A native Texan now based in Italy, Allison Hoeltzel Savini is the founder of Officina del Poggio, an accessories line completely made in Italy, focusing on traditional construction methods. Having spent the last 17 years in Italy working for various brands, she launched ODP in 2014. Through her own collection and also her consulting business in product design and development for shoes and leather goods, Allison spends her days hands-on at tanneries and factories throughout Italy. We had the pleasure of meeting Allison at the Lineapelle fair in Milan, and asked her to share with us a little more about her work.
Your role sounds very behind-the-scenes, so explain to us a little more about what you do:
For my own line, I manage the entire creative and development process: researching shapes and trends, sourcing materials, designing and developing the protos and samples, and even the sales. Fortunately now we are growing so I am able to delegate some of the sales and marketing to external collaborators, which allow me to work more on the product.
For other brands, I work as a consultant to help in the development of their lines. I collaborate directly with the creative directors or product development teams to help in building their line, whether it be completely from scratch in trend research and presenting designs and concepts, to developing their sample collections, or in some cases my clients just need help with sourcing materials.
Tell us a little about why you chose this career path:
Actually I studied something completely different. I came to Italy in 2001 for an internship to complete my MBA. I was specializing in Arts Administration, yet as most arts organizations are state-run in Italy, it was difficult to find a job in the arts as I wasn’t an Italian citizen, therefore couldn’t even apply for most jobs. I searched for a job in fashion as it had always been an interest. I wanted to work in marketing but instead landed my first job in product development. I loved spending time in the factories and really seeing the whole process: from the research and development of the raw materials up to the final stages of ensuring that the product meets quality standards.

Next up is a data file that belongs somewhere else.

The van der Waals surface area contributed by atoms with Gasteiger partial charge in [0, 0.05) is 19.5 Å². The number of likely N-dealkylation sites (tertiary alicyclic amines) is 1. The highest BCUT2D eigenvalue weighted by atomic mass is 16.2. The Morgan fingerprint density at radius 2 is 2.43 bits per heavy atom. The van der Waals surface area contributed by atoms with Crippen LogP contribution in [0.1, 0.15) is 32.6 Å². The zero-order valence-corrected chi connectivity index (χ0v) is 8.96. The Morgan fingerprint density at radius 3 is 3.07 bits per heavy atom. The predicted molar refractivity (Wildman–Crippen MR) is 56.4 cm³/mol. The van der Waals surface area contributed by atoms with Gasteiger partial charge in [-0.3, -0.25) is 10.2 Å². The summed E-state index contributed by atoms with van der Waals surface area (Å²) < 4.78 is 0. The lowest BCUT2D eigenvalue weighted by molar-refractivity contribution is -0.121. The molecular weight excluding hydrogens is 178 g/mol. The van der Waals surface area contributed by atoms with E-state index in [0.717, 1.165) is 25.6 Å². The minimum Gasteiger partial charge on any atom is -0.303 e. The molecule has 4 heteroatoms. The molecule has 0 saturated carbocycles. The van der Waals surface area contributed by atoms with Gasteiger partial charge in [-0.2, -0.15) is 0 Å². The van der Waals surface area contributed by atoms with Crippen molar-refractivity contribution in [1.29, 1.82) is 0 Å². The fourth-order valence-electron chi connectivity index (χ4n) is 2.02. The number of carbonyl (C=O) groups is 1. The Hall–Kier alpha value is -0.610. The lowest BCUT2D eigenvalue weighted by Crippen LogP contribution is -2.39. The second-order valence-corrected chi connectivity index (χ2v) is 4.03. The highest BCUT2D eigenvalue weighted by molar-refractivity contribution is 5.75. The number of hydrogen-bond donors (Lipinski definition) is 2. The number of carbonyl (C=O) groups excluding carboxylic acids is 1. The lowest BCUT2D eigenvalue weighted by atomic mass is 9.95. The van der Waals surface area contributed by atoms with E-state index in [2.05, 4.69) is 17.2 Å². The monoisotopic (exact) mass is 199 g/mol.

Working with shoes and leather goods, what was the most interesting thing you discovered?
I was really amazed at how complicated the process is, and how many components and manufacturers are involved in each product. The components are all made from different suppliers, so it is quite a process to organize it all together. For industrialized brands, even though you may make the shoes with a specific shoe factory, you still source the lasts, leather, soles, reinforcements, and heels all from different suppliers. You have to “build” the constructions starting from the last, and then all of the other components are custom fit to the last. The last has to be tested and fit as even just a millimeter can make a big difference in the comfort, and the height and pitch of the heel also has to be perfect. It is actually quite a technical process because in the end, the shoe has to fit well and be comfortable, while still respecting the design and “look” of the design team. With handbags, it is the same except you have fewer components. I am always tempted to say that handbags are easier to develop, yet it isn’t necessarily true as handbags have to be functional, as they are more personal to a woman.